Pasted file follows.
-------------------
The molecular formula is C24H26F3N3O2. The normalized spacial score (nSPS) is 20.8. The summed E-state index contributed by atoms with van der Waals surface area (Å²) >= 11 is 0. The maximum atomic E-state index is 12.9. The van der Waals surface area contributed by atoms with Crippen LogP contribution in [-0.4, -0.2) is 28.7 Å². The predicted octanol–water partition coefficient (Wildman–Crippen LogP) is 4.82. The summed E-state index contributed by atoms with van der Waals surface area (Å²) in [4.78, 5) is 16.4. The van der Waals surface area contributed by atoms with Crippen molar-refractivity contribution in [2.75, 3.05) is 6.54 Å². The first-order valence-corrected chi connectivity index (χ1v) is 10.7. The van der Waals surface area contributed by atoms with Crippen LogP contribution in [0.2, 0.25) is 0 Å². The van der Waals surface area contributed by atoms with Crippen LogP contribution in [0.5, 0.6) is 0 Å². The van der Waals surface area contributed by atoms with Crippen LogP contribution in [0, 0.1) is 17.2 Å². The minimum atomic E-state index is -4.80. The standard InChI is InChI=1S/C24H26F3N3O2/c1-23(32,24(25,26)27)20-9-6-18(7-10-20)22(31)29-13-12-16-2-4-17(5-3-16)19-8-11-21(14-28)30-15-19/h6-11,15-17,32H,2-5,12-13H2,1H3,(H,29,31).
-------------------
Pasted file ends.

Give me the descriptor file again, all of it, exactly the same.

The molecular formula is C24H26F3N3O2. The normalized spacial score (nSPS) is 20.8. The summed E-state index contributed by atoms with van der Waals surface area (Å²) >= 11 is 0. The maximum atomic E-state index is 12.9. The van der Waals surface area contributed by atoms with Crippen LogP contribution in [-0.4, -0.2) is 28.7 Å². The predicted octanol–water partition coefficient (Wildman–Crippen LogP) is 4.82. The summed E-state index contributed by atoms with van der Waals surface area (Å²) in [4.78, 5) is 16.4. The van der Waals surface area contributed by atoms with Crippen molar-refractivity contribution in [2.75, 3.05) is 6.54 Å². The first-order valence-corrected chi connectivity index (χ1v) is 10.7. The van der Waals surface area contributed by atoms with Crippen LogP contribution in [0.2, 0.25) is 0 Å². The van der Waals surface area contributed by atoms with Crippen LogP contribution in [0.5, 0.6) is 0 Å². The van der Waals surface area contributed by atoms with Crippen LogP contribution in [0, 0.1) is 17.2 Å². The minimum atomic E-state index is -4.80. The standard InChI is InChI=1S/C24H26F3N3O2/c1-23(32,24(25,26)27)20-9-6-18(7-10-20)22(31)29-13-12-16-2-4-17(5-3-16)19-8-11-21(14-28)30-15-19/h6-11,15-17,32H,2-5,12-13H2,1H3,(H,29,31).